Why, you may ask, did the Ninja prefer dark blue to black? It blends in with shadows better on a bright moonlight night. And most Ninja were farmers, and most farmers wore dark (indigo) blue clothing.

A lot of questions I had, some I hadn't realized I had, were answered in this easily read and very enjoyable book. Remember, this is not a textbook filled with dates and names and dry facts. Man is a travel writer, who is also a historian, and combines the two well. This book is a nice trip to Japan--both past and present and highly recommended.
Waiso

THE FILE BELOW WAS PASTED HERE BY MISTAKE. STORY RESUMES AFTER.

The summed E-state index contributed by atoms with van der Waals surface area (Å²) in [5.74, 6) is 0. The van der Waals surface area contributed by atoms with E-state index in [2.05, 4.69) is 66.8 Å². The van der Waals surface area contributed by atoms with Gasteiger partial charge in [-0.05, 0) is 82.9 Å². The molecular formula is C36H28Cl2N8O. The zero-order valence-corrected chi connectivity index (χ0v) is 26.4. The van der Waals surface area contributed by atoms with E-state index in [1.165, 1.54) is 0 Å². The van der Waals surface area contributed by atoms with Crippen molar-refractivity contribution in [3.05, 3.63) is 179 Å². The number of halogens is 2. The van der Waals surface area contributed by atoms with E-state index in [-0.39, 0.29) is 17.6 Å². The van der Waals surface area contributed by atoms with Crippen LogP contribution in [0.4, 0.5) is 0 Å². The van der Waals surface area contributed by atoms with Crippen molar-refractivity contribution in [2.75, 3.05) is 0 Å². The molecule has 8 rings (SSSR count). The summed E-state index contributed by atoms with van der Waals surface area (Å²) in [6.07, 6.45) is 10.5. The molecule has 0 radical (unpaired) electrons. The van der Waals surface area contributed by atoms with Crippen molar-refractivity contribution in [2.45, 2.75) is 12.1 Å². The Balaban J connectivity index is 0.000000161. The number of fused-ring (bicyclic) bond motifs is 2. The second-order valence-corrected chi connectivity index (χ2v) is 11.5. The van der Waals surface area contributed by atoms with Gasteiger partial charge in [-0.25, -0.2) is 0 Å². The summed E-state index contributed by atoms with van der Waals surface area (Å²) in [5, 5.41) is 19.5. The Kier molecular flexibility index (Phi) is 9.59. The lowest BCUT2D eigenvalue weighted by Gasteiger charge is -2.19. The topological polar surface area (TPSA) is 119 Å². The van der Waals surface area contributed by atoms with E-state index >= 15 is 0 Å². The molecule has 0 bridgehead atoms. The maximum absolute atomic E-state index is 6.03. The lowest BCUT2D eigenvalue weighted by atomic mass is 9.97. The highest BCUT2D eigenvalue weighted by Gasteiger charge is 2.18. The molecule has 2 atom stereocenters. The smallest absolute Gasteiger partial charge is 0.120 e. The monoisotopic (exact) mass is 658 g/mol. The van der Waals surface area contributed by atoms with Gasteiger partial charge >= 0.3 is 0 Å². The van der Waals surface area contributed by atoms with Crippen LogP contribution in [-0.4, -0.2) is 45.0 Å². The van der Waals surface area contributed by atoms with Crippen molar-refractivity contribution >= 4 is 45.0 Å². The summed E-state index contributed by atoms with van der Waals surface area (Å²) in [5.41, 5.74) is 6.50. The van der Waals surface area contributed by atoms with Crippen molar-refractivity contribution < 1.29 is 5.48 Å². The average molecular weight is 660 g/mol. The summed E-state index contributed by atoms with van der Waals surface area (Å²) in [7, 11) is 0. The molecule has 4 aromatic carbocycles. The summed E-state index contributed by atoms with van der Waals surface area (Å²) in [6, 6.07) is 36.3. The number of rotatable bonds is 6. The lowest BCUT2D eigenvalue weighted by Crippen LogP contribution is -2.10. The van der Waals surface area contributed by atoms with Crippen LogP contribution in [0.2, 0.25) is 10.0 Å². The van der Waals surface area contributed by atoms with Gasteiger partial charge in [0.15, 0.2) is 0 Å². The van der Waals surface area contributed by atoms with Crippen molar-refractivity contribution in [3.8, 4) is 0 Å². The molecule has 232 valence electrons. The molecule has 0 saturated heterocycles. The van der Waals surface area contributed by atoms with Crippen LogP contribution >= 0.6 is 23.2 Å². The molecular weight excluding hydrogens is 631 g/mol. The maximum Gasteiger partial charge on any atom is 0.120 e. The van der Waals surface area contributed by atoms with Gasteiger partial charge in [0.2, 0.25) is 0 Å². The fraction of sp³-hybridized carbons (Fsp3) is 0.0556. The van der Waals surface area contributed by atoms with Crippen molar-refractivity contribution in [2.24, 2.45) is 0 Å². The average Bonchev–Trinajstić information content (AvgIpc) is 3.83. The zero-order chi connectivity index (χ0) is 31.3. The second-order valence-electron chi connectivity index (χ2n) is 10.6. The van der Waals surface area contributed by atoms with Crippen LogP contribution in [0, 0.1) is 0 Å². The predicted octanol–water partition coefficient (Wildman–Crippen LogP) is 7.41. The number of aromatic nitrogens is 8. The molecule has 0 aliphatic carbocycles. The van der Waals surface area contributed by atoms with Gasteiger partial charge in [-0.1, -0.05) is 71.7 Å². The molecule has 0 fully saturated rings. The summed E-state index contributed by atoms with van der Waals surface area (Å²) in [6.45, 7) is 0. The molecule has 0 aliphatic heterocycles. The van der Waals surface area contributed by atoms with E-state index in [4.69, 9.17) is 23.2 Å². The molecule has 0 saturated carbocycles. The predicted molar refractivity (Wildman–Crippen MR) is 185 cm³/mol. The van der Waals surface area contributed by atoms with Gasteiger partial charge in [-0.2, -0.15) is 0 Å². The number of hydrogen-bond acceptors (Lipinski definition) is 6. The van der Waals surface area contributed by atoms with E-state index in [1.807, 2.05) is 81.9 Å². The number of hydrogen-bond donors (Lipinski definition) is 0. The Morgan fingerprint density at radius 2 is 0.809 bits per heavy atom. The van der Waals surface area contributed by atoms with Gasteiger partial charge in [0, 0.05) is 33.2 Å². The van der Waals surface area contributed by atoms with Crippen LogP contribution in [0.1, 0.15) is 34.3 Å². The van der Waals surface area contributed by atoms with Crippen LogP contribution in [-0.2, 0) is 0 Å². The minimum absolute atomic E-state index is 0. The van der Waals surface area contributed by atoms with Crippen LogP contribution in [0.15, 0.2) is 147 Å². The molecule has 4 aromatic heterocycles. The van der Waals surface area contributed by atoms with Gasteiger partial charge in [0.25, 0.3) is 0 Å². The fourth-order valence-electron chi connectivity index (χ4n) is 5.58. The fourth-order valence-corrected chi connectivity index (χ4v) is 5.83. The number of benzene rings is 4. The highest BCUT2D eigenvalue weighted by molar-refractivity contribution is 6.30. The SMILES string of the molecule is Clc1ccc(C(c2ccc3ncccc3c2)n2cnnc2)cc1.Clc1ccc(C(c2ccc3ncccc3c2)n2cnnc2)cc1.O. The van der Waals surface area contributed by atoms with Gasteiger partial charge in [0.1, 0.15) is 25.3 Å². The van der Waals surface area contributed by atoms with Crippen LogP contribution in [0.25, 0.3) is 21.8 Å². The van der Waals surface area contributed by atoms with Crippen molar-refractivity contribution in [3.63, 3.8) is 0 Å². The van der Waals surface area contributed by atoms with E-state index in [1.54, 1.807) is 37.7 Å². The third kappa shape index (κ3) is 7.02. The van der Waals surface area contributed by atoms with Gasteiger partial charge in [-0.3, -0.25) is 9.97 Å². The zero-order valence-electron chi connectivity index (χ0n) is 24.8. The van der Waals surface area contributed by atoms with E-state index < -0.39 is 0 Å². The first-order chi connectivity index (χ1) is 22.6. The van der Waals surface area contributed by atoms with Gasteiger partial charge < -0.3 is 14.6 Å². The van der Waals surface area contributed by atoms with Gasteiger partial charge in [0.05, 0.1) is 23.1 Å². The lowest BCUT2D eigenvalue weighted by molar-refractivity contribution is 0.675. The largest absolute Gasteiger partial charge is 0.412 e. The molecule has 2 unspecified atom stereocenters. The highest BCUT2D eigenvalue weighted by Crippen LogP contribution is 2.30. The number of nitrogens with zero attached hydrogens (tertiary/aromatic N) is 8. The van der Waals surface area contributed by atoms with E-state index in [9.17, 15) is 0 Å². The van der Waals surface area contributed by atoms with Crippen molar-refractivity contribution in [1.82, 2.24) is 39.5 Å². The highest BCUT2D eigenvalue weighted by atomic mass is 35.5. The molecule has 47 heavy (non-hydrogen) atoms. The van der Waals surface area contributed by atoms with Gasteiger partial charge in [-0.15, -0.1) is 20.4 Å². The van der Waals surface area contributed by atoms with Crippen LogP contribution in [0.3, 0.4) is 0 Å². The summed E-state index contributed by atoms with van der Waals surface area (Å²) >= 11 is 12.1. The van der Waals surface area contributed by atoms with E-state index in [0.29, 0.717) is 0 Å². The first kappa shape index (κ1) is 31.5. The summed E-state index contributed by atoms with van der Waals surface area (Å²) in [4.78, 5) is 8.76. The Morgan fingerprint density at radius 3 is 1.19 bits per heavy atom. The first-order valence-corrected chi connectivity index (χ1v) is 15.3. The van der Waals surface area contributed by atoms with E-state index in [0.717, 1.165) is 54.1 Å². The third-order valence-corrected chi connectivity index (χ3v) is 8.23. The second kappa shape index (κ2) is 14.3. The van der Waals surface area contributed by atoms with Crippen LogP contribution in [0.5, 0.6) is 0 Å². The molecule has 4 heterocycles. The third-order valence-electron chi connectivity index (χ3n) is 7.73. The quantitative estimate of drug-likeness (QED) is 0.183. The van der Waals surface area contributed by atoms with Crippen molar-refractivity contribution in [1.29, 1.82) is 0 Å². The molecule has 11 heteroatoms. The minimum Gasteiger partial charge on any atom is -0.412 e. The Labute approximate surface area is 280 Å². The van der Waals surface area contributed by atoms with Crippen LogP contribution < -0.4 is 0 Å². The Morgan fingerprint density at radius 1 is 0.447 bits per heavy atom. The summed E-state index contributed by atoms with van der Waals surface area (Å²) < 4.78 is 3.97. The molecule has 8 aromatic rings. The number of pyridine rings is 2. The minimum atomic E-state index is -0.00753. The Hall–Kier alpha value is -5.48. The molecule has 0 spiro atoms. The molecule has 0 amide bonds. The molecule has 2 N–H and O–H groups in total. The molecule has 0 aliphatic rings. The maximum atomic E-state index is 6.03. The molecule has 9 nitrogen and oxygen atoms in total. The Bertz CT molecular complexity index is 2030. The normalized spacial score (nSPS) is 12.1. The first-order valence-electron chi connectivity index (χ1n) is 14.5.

The author, John Man, isn’t the first historian to fall for the siren call of ninja history only to plummet into a catch-22, but he’s the one I’m reviewing right now. So, while his book isn’t exceptionally bad, it’s tremendously flawed in a manner common across ninja histories. What is said catch-22? On the one hand, ninja excite the imagination and a half-way decent book on them is sure to sell. On the other hand, there’s very little known about the ninja. If the myth of the ninja is an elephant, the ninja as we truly know him is a grasshopper. [So much so that the first Westerner to write such a history, Stephen Turnbull, has now spun 180, proposing that the ninja never existed but were purely a post-Warring States construct.] While it would seem that Turnbull goes too far given the existence of manuals and vague mentions, what we don’t know about are the nitty gritty details of ninja missions and those are the stories that the reader desires but which time and the ninja’s legendary secrecy have put forever beyond our reach.